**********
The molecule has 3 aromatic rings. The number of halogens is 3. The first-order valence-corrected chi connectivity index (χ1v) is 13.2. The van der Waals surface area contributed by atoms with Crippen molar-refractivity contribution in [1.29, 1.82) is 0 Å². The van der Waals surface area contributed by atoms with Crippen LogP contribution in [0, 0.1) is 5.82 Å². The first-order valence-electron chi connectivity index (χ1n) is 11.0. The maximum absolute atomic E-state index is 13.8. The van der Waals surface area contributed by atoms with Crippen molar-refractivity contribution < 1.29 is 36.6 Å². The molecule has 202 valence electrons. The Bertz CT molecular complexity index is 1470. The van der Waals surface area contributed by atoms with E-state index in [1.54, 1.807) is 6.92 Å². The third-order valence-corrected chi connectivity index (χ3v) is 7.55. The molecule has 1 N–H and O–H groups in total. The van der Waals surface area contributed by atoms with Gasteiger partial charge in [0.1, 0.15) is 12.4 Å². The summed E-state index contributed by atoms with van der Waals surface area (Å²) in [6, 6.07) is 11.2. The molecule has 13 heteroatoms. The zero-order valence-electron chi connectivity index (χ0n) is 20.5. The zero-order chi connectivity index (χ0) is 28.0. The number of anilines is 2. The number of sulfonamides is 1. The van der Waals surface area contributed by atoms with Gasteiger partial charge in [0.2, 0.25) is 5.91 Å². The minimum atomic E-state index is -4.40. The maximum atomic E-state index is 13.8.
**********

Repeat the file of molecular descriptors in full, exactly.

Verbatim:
The molecule has 3 aromatic rings. The number of halogens is 3. The first-order valence-corrected chi connectivity index (χ1v) is 13.2. The van der Waals surface area contributed by atoms with Crippen molar-refractivity contribution in [1.29, 1.82) is 0 Å². The van der Waals surface area contributed by atoms with Crippen LogP contribution in [0, 0.1) is 5.82 Å². The first-order valence-electron chi connectivity index (χ1n) is 11.0. The maximum absolute atomic E-state index is 13.8. The van der Waals surface area contributed by atoms with Crippen molar-refractivity contribution < 1.29 is 36.6 Å². The molecule has 202 valence electrons. The Bertz CT molecular complexity index is 1470. The van der Waals surface area contributed by atoms with E-state index in [1.54, 1.807) is 6.92 Å². The third-order valence-corrected chi connectivity index (χ3v) is 7.55. The molecule has 1 N–H and O–H groups in total. The van der Waals surface area contributed by atoms with Gasteiger partial charge in [0.1, 0.15) is 12.4 Å². The summed E-state index contributed by atoms with van der Waals surface area (Å²) in [6, 6.07) is 11.2. The molecule has 13 heteroatoms. The zero-order valence-electron chi connectivity index (χ0n) is 20.5. The zero-order chi connectivity index (χ0) is 28.0. The number of anilines is 2. The number of sulfonamides is 1. The van der Waals surface area contributed by atoms with Gasteiger partial charge in [0.2, 0.25) is 5.91 Å². The minimum atomic E-state index is -4.40. The maximum atomic E-state index is 13.8.